Each of the more than 2,000 soldiers and their family members buried at Fort Sheridan Post Cemetery tells a story of how the U.S. has been forged.
Living family members share their histories while careful documentation dating to the 1800s tells more. But some facts are best told by the bits of information on a grave stone, a whispering wind and an imagination.
Mark Diaz visited the cemetery in his battle dress uniform, or fatigues, on Memorial Day. He retired from the U.S. Navy, where he was an aviation ordnanceman.
"Every year I hear 'Taps,'" said Diaz, who served as the Midwest funeral detail coordinator for all veterans choosing a military funeral and had helped lay more than 100 soldiers to rest.
His is just one of the many stories that can be gathered at the cemetery. Here is stroll through some of others:
Indian Wars vets, 1876
Three soldiers who served in the 7th Cavalry with Gen. George Custer after the Civil War and during the Indian Wars are buried at the cemetery. However, it is not known if they were involved in Custer's last charge at the Battle of Little Bighorn in Montana in 1876. It appears one helped to bury Custer.
Cavalryman killed in action, 1899
Just 19 years old, Irving Henry Palmer was killed in 1899 at or just after the end of the Spanish-American War, which resulted in the U.S. controlling the Philippine and Cuba islands. The Spanish-American War was fairly short, ending with U.S. victories on most every front despite reportedly good performance by Spanish infantry and resulting in the end of the Spanish Empire.
German POW, 1944
Kurt Roessger is one of nine German prisoners of war buried at Fort Sheridan Cemetery. Little is known about the captured SS soldier, but a fair amount is known about him and his comrades. From 1944-46, the fort was an inbound processing center for thousands of POWs. Some were sent to help farmers, loggers and companies throughout the Midwest. Some were put to use to build the fort's barracks and the chapel at Great Lakes Naval Station. They were given proper burials.
A British Royal Army private liberated from a Japanese prison camp and who later died at Camp Grant in Rockford, IL, is the only other foreign soldier buried at the cemetery.
WW II Navy vet, after 2001 attacks
Cheryl Blaney came from Johnsburg with her husband, Jim, to visit the grave site of her father, Wayne Kurtz.
Kurtz was a career Navy man who retired as a boatswain's mate chief. He fought in World War II and the Korean War. He participated in the Normandy invasion of Europe, which the family didn’t know until watching the movie Saving Private Ryan with him. Thirty minutes into the film, Kurtz said, “Yup, that’s the way it was.”
His high school sweetheart--Blaney’s mom--is buried alongside him. They were stationed throughout the world, and Blaney and her sister were often in tow.
“They loved the military life,” Blaney said of her parents. “My sister and I were fortunate to go [to] a lot of places with them.”
Kurtz died two weeks after the terrorist attacks on Sept. 11, 2001.
“Our last conversation, he was comparing what happened after Pearl Harbor and the way our country came together and the way the country came together in 2001,” his daughter recalled.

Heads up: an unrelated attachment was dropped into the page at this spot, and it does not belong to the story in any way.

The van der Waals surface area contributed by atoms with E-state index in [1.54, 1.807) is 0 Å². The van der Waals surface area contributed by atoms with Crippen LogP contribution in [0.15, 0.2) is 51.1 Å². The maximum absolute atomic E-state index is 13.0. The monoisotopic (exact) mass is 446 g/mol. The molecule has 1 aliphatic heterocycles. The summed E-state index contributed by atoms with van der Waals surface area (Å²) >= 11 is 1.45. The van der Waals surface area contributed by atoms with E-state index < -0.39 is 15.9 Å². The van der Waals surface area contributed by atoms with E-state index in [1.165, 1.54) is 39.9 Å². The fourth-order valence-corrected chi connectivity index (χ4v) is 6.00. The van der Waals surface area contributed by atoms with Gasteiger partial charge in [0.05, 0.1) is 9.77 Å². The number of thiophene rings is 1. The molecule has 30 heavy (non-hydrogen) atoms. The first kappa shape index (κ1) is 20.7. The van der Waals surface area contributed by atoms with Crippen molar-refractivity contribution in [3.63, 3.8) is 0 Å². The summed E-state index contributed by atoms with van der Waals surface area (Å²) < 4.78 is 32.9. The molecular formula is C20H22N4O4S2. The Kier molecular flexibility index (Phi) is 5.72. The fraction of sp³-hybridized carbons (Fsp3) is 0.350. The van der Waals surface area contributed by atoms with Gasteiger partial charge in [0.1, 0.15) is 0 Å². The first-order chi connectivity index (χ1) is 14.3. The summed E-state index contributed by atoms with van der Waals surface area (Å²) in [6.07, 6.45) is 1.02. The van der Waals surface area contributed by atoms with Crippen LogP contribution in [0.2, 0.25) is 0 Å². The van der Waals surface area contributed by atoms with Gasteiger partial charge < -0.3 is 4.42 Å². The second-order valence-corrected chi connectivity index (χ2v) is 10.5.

Waukegan soldier in Iraq War, 2005
Army 1st Lt. David Giaimo, 24, of Waukegan, was assigned to the 2nd Battalion, 7th Infantry, 1st Brigade Combat Team, 3rd Infantry Division at Fort Stewart, GA. He was killed Aug. 12, 2005, when his Humvee hit a land mine in Tikrit, Iraq. Giaimo was a National Honors Society student, a champion marksman, shortstop and catcher on the varsity baseball team and a lifelong White Sox fan.
He is one of the most recently to die in action and interred at Fort Sheridan Cemetery.
Helped in Rhine crossing against Hitler
Born in 1923, Henry Cantwell was drafted out of high school into the Army and became a career soldier. He would eventually retired as a master sergeant.
His children, David Cantwell and Deborah Brown, visited the cemetery on Memorial Day, just two years shy of their father's death on June 4, 2009. They recalled his heroism.
The Cantwell children said their dad was very proud to serve his country, having fought at the Battle of the Bulge, the largest, costliest battle for U.S. forces during World War II. The Germans tried to split the American and British lines, but the Allied forces battled back and eventually defeated their attackers in fighting from Dec. 16, 1944, through Jan. 25, 1945.
A member of Gen. George Patton’s army, Kurtz’s engineering group built the pontoon bridge across the Rhine River. The makeshift span enabled Patton's forces to make an attack on Hitler's forces in Remagen. Unfortunately, Kurtz lost some of his crew when the original bridge collapsed.
“It was after the war was over that he met this Czechoslovakian refugee in Vienna, and she proved to be his wife--my mom,” David Cantwell said with a wistful smile as he looked off toward the lake.
Their mom lives in Crystal Lake and is active in the American Legion, Cantwell said.
“This was Fort Sheridan. We lived here. This was home." he said.
"He loved the lake, the [iconic] tower, he loved the woods and birds here,” Cantwell said of his father.
At one point, the family discussed where Henry Cantwell would be buried: Arlington National Cemetery, Abraham Lincoln National Cemetery or the family's cemetery in Wisconsin. In the end, they decided Fort Sheridan was the best choice.
The cemetery was once part of Fort Sheridan, which opened in 1887, served as the headquarters for the Fifth Army and was closed in 1993 as part of the Pentagon's base reduction program. The site is now owned by the U.S. Army’s Fort McCoy and operated by Lake County Forest Preserves.
The Fort Sheridan Post Cemetery–not among the National Cemetery or Veterans Administration's burial sites–is open year round.